simianquant / sbt-jni

Fork to simplify integration with windows

Version Matrix

Build Status Build status Download Gitter


A suite of plugins to simplify the creation and distribution of programs that use Java Native Interface (JNI). This is forked from sbt-jni to support Windows builds.

To Use

The plugin only supports sbt 1.x. To use, add the following line to project/plugins.sbt:

addSbtPlugin("com.simianquant" % "sbt-jni" % "0.1.0")


The plugin uses CMake to build the native implementations.

  1. On Linux, the default Makefile generator is used and no additional configuration, post installation of CMake, should be necessary
  2. On Windows, the NMake Makefile generator is used. NMake is distributed as a part of Visual Studio. The MSVC toolset should be available on the path. Instructions on how to do it can be found here.

Additionally, javah should be on the path.

Plugin Summary

Plugin Description Enabled
JniJavah Adds support for generating headers from classfiles that have @native methods. automatic
JniLoad Makes @nativeLoader annotation available, that injects code to transparently load native libraries. automatic
JniNative Adds sbt wrapper tasks around native build tools to ease building and integrating native libraries. manual
JniPackage Packages native libraries into multi-platform fat jars. No more manual library installation! automatic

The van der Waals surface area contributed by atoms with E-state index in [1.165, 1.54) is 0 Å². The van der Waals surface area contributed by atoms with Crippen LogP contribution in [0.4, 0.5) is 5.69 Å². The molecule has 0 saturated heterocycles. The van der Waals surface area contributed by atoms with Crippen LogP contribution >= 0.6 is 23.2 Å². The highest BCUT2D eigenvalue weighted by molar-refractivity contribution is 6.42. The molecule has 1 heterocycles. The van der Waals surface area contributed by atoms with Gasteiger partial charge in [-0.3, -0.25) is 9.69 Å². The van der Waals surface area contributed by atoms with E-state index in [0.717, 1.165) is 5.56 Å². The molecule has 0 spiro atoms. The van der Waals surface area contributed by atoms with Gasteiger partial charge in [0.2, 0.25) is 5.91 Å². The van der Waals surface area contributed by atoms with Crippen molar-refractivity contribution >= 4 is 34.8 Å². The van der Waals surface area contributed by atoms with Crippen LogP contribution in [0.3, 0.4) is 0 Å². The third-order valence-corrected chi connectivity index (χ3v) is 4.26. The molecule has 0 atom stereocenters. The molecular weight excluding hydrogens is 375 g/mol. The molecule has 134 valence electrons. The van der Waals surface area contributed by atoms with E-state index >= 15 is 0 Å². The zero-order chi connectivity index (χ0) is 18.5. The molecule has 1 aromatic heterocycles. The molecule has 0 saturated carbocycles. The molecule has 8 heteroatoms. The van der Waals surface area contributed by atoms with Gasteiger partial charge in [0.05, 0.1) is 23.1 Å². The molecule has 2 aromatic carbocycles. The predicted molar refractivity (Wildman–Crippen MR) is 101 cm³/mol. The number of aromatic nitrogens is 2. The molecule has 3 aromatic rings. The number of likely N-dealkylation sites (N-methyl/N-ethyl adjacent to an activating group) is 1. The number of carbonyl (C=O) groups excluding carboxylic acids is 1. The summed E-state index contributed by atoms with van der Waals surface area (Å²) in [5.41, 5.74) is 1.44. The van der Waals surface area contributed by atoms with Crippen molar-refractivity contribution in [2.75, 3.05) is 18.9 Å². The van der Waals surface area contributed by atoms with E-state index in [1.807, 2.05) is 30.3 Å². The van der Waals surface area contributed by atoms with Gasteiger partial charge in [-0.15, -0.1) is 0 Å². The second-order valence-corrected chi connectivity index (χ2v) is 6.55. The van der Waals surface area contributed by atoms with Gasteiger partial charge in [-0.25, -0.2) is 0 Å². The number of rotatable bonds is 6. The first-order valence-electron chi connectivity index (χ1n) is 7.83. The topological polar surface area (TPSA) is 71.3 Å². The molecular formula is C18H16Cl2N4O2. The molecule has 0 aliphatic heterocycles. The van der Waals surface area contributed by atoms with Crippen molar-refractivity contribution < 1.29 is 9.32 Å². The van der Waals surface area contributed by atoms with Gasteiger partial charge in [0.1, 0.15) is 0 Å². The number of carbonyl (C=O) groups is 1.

This plugin wraps the JDK javah command.

Run sbt javah to generate C header files with prototypes for any methods marked as native. For example, the Scala class

package org.example
class Adder(val base: Int) {
  @native def plus(term: Int): Int // implemented in a native library

will yield this prototype

 * Class:     org_example_Adder
 * Method:    plus
 * Signature: (I)I
JNIEXPORT jint JNICALL Java_org_example_Adder_plus
  (JNIEnv *, jobject, jint);

The header output directory can be configured

target in javah := <dir> // defaults to target/native/include

Note that native methods declared both in Scala and Java are supported. Whereas Scala uses the @native annotation, Java uses the native keyword.


This plugin enables loading native libraries in a safe and transparent manner to the developer (no more explicit, static System.load("library") calls required). It does so by providing a class annotation which injects native loading code to all its annottees. Furthermore, in case a native library is not available on the current java.library.path, the code injected by the annotation will fall back to loading native libraries packaged according to the rules of JniPackage.

For example:

import ch.jodersky.jni.nativeLoader

// By adding this annotation, there is no need to call
// System.load("adder0") before accessing native methods.
class Adder(val base: Int) {
  @native def plus(term: Int): Int // implemented in

// The application feels like a pure Scala app.
object Main extends App {
  (new Adder(0)).plus(1)

Note: this plugin is just a shorthand for adding sbt-jni-macros (the project in macros/) and the scala-macros-paradise projects as provided dependencies.

See the annotation's implementation for details about the injected code.